About the Author(s)


Madeleine Jacobs symbol
Department of Business Management, Faculty of Economic and Management Sciences, University of Pretoria, Pretoria, South Africa

Rachel Maritz Email symbol
Department of Business Management, Faculty of Economic and Management Sciences, University of Pretoria, Pretoria, South Africa

Citation


Jacobs, M., & Maritz, R. (2020). Dynamic strategy: Investigating the ambidexterity–performance relationship. South African Journal of Business Management, 51(1), a1643. https://doi.org/10.4102/sajbm.v51i1.1643

Original Research

Dynamic strategy: Investigating the ambidexterity–performance relationship

Madeleine Jacobs, Rachel Maritz

Received: 07 June 2019; Accepted: 24 Oct. 2019; Published: 09 Mar. 2020

Copyright: © 2020. The Author(s). Licensee: AOSIS.
This is an Open Access article distributed under the terms of the Creative Commons Attribution License, which permits unrestricted use, distribution, and reproduction in any medium, provided the original work is properly cited.

Abstract

Purpose: This study aims to determine whether organisations in emerging economic contexts demonstrate ambidexterity for sustainable performance in the long term and what the effects of environmental turbulence are on the ambidexterity and sustainable performance relationship.

Design/methodology/approach: This study used self-administered questionnaires and telephonic surveys. The sample consisted of profit-seeking organisations from many different industries within South Africa, including, but not limited to, manufacturing, business services, finance, hospitality and tourism, and retail and wholesale. The research was conducted during the 2017 financial year.

Findings/results: It was found that moderate to strong relationships exist between the two sub-dimensions of ambidexterity and sustainable performance. The findings depict a strong relationship between exploration and exploitation as the sub-dimensional constructs of ambidexterity, reinforcing existing literature on simultaneous exploration and exploitation. There was no statistically significant information, indicating that environmental turbulence moderates the ambidexterity and sustainable performance relationship.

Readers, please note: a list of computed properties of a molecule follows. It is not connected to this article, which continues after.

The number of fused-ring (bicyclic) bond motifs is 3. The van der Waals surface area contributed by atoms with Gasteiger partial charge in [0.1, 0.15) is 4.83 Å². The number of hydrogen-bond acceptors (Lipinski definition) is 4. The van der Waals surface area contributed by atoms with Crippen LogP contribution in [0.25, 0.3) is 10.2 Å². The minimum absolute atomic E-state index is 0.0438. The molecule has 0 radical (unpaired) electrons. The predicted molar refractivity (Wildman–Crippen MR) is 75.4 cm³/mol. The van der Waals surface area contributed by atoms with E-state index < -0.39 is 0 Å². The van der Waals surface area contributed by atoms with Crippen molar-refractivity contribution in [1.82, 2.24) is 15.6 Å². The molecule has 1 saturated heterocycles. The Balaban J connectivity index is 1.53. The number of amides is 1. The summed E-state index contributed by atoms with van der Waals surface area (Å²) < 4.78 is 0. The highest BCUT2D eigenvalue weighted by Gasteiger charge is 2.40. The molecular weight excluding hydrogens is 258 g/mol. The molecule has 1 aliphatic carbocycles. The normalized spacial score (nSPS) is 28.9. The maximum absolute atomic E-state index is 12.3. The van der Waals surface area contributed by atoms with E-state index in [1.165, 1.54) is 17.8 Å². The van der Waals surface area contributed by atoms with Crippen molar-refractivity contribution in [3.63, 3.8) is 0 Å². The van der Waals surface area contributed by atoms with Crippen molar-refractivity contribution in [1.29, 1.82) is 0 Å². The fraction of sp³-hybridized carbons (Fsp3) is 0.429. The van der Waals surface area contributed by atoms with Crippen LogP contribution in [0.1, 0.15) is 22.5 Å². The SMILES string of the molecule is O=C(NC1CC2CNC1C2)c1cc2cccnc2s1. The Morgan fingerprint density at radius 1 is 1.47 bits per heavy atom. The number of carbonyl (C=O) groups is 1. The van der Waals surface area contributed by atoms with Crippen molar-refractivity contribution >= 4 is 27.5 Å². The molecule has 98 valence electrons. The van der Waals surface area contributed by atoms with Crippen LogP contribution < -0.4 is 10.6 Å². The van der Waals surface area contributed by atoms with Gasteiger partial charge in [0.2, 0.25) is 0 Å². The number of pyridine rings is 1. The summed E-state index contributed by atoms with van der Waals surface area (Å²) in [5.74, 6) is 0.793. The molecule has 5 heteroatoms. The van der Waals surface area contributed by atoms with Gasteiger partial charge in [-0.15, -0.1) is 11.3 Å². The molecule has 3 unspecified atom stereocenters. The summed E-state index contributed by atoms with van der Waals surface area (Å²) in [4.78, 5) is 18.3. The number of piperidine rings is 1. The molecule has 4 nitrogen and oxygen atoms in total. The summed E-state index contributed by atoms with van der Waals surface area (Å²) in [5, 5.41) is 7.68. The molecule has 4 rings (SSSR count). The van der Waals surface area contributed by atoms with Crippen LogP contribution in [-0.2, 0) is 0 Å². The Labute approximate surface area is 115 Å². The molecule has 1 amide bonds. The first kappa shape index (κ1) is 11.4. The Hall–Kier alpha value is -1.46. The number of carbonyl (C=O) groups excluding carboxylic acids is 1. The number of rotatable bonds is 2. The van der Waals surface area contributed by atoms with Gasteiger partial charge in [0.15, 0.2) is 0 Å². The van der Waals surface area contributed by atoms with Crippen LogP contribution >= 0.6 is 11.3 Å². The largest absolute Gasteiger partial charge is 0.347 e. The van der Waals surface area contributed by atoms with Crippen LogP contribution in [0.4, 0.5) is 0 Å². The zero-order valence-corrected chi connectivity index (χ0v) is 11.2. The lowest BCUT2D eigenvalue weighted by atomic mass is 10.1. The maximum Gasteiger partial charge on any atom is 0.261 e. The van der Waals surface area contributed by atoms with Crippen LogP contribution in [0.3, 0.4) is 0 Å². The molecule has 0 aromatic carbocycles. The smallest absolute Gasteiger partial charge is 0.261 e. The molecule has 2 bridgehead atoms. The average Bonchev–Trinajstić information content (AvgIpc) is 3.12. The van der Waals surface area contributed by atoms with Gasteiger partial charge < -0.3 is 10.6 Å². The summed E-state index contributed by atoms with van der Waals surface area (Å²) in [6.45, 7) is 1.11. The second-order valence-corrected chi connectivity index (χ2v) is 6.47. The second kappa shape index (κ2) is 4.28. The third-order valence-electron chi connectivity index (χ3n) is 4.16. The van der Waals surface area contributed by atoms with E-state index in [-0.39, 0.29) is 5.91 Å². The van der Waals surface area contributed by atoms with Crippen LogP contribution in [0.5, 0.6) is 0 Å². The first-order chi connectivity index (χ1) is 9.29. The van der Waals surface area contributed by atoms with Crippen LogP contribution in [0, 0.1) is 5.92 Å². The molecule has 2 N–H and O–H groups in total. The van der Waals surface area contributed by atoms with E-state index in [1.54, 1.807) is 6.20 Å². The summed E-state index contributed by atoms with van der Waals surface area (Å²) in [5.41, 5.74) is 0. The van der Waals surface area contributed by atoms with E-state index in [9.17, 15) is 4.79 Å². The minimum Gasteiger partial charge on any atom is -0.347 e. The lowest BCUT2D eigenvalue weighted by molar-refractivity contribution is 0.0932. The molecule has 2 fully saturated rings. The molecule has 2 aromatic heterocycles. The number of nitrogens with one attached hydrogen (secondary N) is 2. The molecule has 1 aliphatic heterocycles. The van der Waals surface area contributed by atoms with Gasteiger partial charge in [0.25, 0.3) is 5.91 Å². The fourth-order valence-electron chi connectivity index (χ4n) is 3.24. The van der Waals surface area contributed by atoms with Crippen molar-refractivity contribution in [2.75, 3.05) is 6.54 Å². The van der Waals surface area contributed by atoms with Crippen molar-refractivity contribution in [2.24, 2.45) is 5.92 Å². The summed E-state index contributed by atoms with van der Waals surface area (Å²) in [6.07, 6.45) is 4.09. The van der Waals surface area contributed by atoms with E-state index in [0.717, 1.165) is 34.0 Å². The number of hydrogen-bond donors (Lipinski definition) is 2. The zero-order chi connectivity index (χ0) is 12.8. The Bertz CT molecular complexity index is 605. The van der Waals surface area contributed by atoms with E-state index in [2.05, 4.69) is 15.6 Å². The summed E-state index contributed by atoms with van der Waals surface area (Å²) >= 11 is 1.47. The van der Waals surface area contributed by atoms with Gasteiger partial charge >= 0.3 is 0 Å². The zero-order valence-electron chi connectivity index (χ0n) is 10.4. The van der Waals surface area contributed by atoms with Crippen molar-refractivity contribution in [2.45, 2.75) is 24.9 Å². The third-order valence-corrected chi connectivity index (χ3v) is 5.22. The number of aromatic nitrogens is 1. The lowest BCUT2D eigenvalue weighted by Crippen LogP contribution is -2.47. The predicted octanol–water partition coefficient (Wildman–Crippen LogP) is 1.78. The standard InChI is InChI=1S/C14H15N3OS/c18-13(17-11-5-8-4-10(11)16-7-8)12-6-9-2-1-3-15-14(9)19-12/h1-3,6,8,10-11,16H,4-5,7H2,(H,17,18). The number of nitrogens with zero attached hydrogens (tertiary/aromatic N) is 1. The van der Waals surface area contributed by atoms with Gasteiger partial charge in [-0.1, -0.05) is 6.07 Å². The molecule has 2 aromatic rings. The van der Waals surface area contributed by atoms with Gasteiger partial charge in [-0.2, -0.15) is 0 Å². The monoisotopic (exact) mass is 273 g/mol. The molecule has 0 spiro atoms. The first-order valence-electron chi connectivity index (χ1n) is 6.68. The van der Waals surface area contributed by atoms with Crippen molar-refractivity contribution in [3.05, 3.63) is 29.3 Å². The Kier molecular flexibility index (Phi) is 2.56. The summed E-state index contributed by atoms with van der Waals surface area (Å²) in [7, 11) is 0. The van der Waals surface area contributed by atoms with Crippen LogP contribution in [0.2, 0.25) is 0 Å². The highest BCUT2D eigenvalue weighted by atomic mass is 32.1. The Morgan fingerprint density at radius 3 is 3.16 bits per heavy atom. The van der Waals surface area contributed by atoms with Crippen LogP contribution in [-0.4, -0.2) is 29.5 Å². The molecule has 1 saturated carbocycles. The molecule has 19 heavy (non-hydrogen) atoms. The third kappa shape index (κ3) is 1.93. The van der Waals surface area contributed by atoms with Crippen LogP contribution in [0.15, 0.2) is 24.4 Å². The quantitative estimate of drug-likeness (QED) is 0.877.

Practical implications: Considering the strong positive relationship between the two sub-dimensions of ambidexterity and sustainable organisational performance, it is advisable for management of South African organisations to focus on ambidextrous strategies for sustaining performance in turbulent environments.

Originality/value: This study contributes to the limited body of knowledge investigating ambidexterity as a dynamic capability in an emerging economic context. Moreover, this study contributes to clarify the ambidexterity and sustainable performance relationship in terms of whether organisations can simultaneously explore and exploit and what type of relationship exists between ambidexterity and sustainable performance as previous studies delivered mixed results.

Keywords: sustainable performance; ambidexterity; dynamic strategy; dynamic capabilities; environmental turbulence.

Introduction

According to O’Reilly and Tushman (2004, p. 74):

The Roman god Janus had two sets of eyes – one pair focusing on what lay behind, the other on what lay ahead. General managers and corporate executives should be able to relate. They, too, must constantly look backward, attending to the products and processes of the past, while also gazing forward, preparing for the innovations that will define the future.

O’Reilly and Tushman (2004, p. 74) used this analogy to describe the ambidextrous behaviour required for organisations in the dynamic business environment that exists today. Growing competition is driving organisations to employ non-traditional management tools and techniques to stay competitively relevant and achieve sustainable success (Chukhray, 2012; Easterby-Smith, Lyles, & Peteraf, 2009; Hung, Yang, Lien, McLean, & Kuo, 2010). Business environments in the 21st century are classified as hypercompetitive, ambiguous and/or turbulent by many scholars (Deviatykh & Sobakina, 2014, p. 1; Easterby-Smith et al., 2009, p. 2; Peteraf, Di Stefano, & Verona, 2013, p. 1406).

Adeniran and Johnston (2012, p. 4089) state that dynamic capabilities are purposefully created or developed to enable an organisation to achieve the required sustainable performance in the long term when operating in turbulent environments. Management scholars and practitioners are increasingly focussing on the topic of dynamic capabilities, especially in terms of its contribution towards sustainable success (Dixon, Meyer, & Day, 2014; Teece, 2007). Hung et al. (2010, p. 286) note that dynamic capabilities signify how organisations compete in dynamic business environments by developing organisation-specific resources and capabilities. Management is required to alter and adapt their resource and capability allocation decisions on a continuous basis to satisfy their current market(s) and prepare for emerging business opportunities in the future (Prange & Verdier, 2011; Zhou & Li, 2010).